Conventionally, upstream component 105 collaborates, e.g., communicates, directly with downstream component 115. In order to incorporate proxy 110 into SUT 100, the various upstream components within SUT 100, e.g., upstream component 105, are configured to utilize proxy 110. For example, each upstream component of SUT 100 can include a preference or setting that allows an administrator to instruct the upstream component to direct communications through proxy 110 as part of SUT 100.

As used within this specification, the phrase “upstream component” refers to a service, application, or the like, executing within a data processing system, that invokes or calls another service, application, or the like executing within a data processing system. In one aspect, the upstream component invokes the service, application, or the like over a network. In another aspect, the upstream component invokes the service, application, or the like locally, e.g., in the case where the element being invoked executes within the same data processing system as the upstream component. A “downstream component” refers to a service, application, or the like, executing within a data processing system that is called or invoked by an upstream component. Thus, referring to FIG. 1, upstream component 105 sends a request to downstream component 115. Downstream component 115 sends a response to the request to upstream component 105. Upstream component 105 is a client of downstream component 115, which functions as a server in reference to a client-server model.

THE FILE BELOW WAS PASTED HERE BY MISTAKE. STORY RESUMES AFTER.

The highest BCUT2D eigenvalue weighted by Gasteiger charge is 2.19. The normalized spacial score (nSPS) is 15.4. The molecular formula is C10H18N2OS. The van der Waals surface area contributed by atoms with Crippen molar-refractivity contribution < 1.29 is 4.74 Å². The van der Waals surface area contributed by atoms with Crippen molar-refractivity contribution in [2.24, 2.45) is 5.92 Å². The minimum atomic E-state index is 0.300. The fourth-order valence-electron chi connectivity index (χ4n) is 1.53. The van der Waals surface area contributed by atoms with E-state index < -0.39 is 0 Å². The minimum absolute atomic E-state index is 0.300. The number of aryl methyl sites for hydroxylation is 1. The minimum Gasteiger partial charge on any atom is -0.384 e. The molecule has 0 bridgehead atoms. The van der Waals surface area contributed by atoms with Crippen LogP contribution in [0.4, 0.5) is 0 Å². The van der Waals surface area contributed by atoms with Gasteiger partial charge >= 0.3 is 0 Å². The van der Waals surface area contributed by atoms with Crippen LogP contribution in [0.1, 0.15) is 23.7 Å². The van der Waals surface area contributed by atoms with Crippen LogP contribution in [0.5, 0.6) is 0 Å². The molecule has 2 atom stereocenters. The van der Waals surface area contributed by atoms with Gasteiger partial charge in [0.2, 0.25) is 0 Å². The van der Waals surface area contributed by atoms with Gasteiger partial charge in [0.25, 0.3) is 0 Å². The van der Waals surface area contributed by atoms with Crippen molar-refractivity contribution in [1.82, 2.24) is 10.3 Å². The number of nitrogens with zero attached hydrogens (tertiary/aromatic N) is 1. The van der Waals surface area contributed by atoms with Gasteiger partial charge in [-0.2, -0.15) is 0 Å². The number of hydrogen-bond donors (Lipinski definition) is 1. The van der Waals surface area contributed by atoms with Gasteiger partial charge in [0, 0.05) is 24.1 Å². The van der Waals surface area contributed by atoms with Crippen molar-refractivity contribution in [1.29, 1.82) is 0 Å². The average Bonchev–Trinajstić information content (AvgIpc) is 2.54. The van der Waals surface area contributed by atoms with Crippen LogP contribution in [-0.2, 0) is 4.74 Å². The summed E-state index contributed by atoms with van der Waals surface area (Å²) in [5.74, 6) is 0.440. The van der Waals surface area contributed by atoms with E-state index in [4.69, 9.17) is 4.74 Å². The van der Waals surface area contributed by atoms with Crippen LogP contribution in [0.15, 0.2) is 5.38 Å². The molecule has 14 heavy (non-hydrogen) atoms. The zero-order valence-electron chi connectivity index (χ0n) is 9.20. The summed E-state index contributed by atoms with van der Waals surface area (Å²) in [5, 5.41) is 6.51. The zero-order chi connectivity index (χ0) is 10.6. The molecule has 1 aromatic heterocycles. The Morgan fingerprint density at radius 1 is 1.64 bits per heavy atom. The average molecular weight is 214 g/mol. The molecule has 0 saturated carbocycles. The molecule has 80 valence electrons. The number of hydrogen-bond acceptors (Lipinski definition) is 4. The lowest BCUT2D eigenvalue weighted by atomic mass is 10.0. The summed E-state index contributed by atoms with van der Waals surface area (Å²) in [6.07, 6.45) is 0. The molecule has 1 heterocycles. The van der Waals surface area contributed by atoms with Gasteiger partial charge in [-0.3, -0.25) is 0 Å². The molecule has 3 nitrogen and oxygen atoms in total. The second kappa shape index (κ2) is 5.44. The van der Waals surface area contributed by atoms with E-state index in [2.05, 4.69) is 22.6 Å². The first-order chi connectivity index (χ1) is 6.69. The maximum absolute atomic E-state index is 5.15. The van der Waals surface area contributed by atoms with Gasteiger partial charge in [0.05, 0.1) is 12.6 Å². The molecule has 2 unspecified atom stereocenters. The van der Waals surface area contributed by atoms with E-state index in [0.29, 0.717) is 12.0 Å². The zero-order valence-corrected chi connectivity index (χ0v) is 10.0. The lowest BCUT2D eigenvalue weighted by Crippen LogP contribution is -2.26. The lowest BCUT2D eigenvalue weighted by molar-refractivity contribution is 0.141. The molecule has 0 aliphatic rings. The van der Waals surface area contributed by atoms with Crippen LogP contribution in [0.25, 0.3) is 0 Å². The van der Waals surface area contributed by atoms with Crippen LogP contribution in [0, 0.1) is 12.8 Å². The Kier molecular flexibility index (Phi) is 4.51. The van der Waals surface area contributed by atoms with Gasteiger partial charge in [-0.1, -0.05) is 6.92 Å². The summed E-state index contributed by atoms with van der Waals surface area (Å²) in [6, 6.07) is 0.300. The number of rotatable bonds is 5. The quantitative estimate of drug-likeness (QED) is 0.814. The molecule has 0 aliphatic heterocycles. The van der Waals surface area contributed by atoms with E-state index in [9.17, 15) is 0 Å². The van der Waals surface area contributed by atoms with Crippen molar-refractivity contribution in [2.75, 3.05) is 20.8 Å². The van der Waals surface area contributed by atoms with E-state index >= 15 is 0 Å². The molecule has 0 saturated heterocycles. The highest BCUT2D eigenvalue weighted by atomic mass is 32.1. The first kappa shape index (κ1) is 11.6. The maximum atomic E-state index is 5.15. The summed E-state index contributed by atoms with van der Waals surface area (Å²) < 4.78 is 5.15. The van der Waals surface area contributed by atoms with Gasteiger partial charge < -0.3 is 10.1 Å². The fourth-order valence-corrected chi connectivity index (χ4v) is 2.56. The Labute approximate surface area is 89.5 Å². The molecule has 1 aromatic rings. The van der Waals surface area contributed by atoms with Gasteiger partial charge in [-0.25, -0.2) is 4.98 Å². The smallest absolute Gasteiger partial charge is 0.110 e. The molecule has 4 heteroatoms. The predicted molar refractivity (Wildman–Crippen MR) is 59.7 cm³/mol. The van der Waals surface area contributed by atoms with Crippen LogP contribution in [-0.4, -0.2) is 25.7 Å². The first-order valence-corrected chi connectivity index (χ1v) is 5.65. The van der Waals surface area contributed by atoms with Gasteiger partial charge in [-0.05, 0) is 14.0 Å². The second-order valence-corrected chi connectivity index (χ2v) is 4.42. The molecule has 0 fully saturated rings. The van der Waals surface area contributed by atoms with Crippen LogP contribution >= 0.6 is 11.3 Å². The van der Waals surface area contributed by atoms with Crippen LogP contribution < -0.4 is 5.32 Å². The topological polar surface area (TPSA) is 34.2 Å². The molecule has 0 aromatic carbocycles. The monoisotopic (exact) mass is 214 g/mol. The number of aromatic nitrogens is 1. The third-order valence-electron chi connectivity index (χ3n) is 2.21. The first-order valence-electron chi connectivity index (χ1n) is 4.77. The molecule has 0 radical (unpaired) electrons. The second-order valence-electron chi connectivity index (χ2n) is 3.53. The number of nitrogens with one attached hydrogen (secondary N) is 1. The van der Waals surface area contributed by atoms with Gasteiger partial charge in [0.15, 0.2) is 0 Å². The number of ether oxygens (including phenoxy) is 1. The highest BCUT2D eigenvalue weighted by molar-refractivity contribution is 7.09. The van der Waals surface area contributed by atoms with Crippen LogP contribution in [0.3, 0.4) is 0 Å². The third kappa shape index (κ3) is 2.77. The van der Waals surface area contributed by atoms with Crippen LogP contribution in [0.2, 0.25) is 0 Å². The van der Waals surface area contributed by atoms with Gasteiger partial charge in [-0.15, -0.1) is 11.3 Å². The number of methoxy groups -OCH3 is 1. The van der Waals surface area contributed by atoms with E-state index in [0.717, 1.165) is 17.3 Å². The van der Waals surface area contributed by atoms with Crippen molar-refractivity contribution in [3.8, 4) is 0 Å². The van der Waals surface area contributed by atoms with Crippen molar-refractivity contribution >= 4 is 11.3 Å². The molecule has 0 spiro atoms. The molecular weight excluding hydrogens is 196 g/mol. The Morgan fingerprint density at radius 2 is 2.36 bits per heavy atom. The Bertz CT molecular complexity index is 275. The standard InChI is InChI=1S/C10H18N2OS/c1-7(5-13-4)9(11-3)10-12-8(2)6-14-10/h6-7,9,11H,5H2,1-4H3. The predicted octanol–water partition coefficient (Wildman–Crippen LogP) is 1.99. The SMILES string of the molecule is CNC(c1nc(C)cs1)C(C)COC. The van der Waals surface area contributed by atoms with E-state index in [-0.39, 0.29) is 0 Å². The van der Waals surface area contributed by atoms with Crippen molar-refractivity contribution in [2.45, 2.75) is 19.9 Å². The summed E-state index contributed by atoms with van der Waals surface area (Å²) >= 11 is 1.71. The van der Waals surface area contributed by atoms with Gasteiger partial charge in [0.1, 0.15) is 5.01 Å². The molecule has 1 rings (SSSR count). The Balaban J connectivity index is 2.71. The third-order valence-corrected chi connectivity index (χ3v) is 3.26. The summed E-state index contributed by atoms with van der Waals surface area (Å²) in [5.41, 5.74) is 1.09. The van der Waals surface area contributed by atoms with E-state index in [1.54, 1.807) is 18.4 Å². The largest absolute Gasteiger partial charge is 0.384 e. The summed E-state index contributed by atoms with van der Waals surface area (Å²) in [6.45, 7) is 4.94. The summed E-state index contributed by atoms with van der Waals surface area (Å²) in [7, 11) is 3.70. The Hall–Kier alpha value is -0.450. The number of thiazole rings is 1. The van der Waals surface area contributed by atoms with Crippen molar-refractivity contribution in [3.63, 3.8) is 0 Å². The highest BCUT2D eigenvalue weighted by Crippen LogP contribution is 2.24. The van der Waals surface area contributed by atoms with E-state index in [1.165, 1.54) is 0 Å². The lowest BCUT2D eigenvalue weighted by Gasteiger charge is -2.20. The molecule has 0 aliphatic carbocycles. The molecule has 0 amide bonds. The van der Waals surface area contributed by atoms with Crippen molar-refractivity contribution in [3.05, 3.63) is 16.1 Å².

Proxy 110, manager 120, and simulation component 125 are test components that are incorporated, or included, within SUT 100 for purposes of testing only. For example, were SUT 100 to be released into the field as an operational system, SUT 100 would include only upstream component 105 and downstream component 115. Upstream component 105 and downstream component 115 would communicate with one another without proxy 110 as an intermediary. It should be appreciated that the number of upstream components and downstream components illustrated within SUT 100 are for purposes of illustration only and, as such, are not intended as limitations. Additional upstream and/or downstream components can be included within SUT 100 without limitation.